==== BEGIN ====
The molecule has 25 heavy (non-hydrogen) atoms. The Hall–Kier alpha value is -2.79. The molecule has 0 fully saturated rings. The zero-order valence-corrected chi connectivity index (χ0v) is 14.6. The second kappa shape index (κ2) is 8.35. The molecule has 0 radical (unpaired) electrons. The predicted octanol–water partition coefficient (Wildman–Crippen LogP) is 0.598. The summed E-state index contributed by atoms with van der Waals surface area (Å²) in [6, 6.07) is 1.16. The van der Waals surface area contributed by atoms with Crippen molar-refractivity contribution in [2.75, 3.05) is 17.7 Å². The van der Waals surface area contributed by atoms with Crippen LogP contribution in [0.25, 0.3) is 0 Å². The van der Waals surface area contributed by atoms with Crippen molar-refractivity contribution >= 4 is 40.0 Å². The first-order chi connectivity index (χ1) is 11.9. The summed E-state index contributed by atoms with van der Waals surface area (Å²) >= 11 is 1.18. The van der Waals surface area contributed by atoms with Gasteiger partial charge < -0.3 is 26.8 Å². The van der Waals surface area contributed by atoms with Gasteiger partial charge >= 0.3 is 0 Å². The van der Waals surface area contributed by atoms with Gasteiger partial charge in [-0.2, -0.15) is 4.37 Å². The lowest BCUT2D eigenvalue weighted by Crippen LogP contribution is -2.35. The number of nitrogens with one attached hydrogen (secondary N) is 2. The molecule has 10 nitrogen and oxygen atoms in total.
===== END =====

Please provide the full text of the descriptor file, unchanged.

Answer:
The molecule has 25 heavy (non-hydrogen) atoms. The Hall–Kier alpha value is -2.79. The molecule has 0 fully saturated rings. The zero-order valence-corrected chi connectivity index (χ0v) is 14.6. The second kappa shape index (κ2) is 8.35. The molecule has 0 radical (unpaired) electrons. The predicted octanol–water partition coefficient (Wildman–Crippen LogP) is 0.598. The summed E-state index contributed by atoms with van der Waals surface area (Å²) in [6, 6.07) is 1.16. The van der Waals surface area contributed by atoms with Crippen molar-refractivity contribution in [2.75, 3.05) is 17.7 Å². The van der Waals surface area contributed by atoms with Crippen LogP contribution in [0.25, 0.3) is 0 Å². The van der Waals surface area contributed by atoms with Crippen molar-refractivity contribution >= 4 is 40.0 Å². The first-order chi connectivity index (χ1) is 11.9. The summed E-state index contributed by atoms with van der Waals surface area (Å²) >= 11 is 1.18. The van der Waals surface area contributed by atoms with Gasteiger partial charge < -0.3 is 26.8 Å². The van der Waals surface area contributed by atoms with Gasteiger partial charge >= 0.3 is 0 Å². The van der Waals surface area contributed by atoms with Gasteiger partial charge in [-0.2, -0.15) is 4.37 Å². The lowest BCUT2D eigenvalue weighted by Crippen LogP contribution is -2.35. The number of nitrogens with one attached hydrogen (secondary N) is 2. The molecule has 10 nitrogen and oxygen atoms in total.